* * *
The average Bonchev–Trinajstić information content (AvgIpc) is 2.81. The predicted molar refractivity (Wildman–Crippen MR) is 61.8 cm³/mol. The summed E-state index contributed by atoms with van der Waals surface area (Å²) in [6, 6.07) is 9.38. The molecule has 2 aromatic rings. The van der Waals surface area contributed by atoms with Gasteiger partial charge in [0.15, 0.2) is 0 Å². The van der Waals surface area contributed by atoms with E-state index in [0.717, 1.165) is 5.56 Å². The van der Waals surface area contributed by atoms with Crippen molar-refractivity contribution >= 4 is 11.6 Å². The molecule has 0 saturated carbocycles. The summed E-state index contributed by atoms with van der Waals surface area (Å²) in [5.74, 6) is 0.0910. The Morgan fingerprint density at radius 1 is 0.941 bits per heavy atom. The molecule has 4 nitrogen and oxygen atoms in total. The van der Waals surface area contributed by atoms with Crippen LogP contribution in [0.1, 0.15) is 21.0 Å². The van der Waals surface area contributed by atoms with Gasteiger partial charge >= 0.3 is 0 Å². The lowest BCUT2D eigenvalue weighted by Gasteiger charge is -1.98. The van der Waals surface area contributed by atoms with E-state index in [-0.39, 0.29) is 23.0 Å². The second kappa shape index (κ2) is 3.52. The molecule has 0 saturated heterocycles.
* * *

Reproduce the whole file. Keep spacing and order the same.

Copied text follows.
The average Bonchev–Trinajstić information content (AvgIpc) is 2.81. The predicted molar refractivity (Wildman–Crippen MR) is 61.8 cm³/mol. The summed E-state index contributed by atoms with van der Waals surface area (Å²) in [6, 6.07) is 9.38. The molecule has 2 aromatic rings. The van der Waals surface area contributed by atoms with Gasteiger partial charge in [0.15, 0.2) is 0 Å². The van der Waals surface area contributed by atoms with E-state index in [0.717, 1.165) is 5.56 Å². The van der Waals surface area contributed by atoms with Crippen molar-refractivity contribution >= 4 is 11.6 Å². The molecule has 0 saturated carbocycles. The summed E-state index contributed by atoms with van der Waals surface area (Å²) in [5.74, 6) is 0.0910. The Morgan fingerprint density at radius 1 is 0.941 bits per heavy atom. The molecule has 4 nitrogen and oxygen atoms in total. The van der Waals surface area contributed by atoms with Crippen LogP contribution in [0.1, 0.15) is 21.0 Å². The van der Waals surface area contributed by atoms with Gasteiger partial charge >= 0.3 is 0 Å². The lowest BCUT2D eigenvalue weighted by Gasteiger charge is -1.98. The van der Waals surface area contributed by atoms with E-state index in [-0.39, 0.29) is 23.0 Å². The second kappa shape index (κ2) is 3.52. The molecule has 0 saturated heterocycles.